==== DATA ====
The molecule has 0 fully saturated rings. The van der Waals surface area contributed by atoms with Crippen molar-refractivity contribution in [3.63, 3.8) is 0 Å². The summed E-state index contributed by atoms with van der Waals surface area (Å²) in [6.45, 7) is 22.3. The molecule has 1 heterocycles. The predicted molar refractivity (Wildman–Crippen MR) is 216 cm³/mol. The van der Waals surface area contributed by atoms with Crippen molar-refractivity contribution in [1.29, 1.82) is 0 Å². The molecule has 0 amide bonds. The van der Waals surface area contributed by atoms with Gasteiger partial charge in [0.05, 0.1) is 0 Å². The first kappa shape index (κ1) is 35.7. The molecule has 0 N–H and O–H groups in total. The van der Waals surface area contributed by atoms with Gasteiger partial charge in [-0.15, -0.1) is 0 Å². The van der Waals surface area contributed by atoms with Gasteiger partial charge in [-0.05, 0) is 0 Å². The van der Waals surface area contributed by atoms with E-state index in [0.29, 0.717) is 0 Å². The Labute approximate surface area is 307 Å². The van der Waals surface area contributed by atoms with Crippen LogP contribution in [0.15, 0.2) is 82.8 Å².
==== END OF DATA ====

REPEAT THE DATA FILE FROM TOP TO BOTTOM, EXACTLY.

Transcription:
The molecule has 0 fully saturated rings. The van der Waals surface area contributed by atoms with Crippen molar-refractivity contribution in [3.63, 3.8) is 0 Å². The summed E-state index contributed by atoms with van der Waals surface area (Å²) in [6.45, 7) is 22.3. The molecule has 1 heterocycles. The predicted molar refractivity (Wildman–Crippen MR) is 216 cm³/mol. The van der Waals surface area contributed by atoms with Crippen molar-refractivity contribution in [1.29, 1.82) is 0 Å². The molecule has 0 amide bonds. The van der Waals surface area contributed by atoms with Gasteiger partial charge in [0.05, 0.1) is 0 Å². The first kappa shape index (κ1) is 35.7. The molecule has 0 N–H and O–H groups in total. The van der Waals surface area contributed by atoms with Gasteiger partial charge in [-0.15, -0.1) is 0 Å². The van der Waals surface area contributed by atoms with Gasteiger partial charge in [-0.05, 0) is 0 Å². The van der Waals surface area contributed by atoms with E-state index in [0.29, 0.717) is 0 Å². The Labute approximate surface area is 307 Å². The van der Waals surface area contributed by atoms with Crippen LogP contribution in [0.15, 0.2) is 82.8 Å².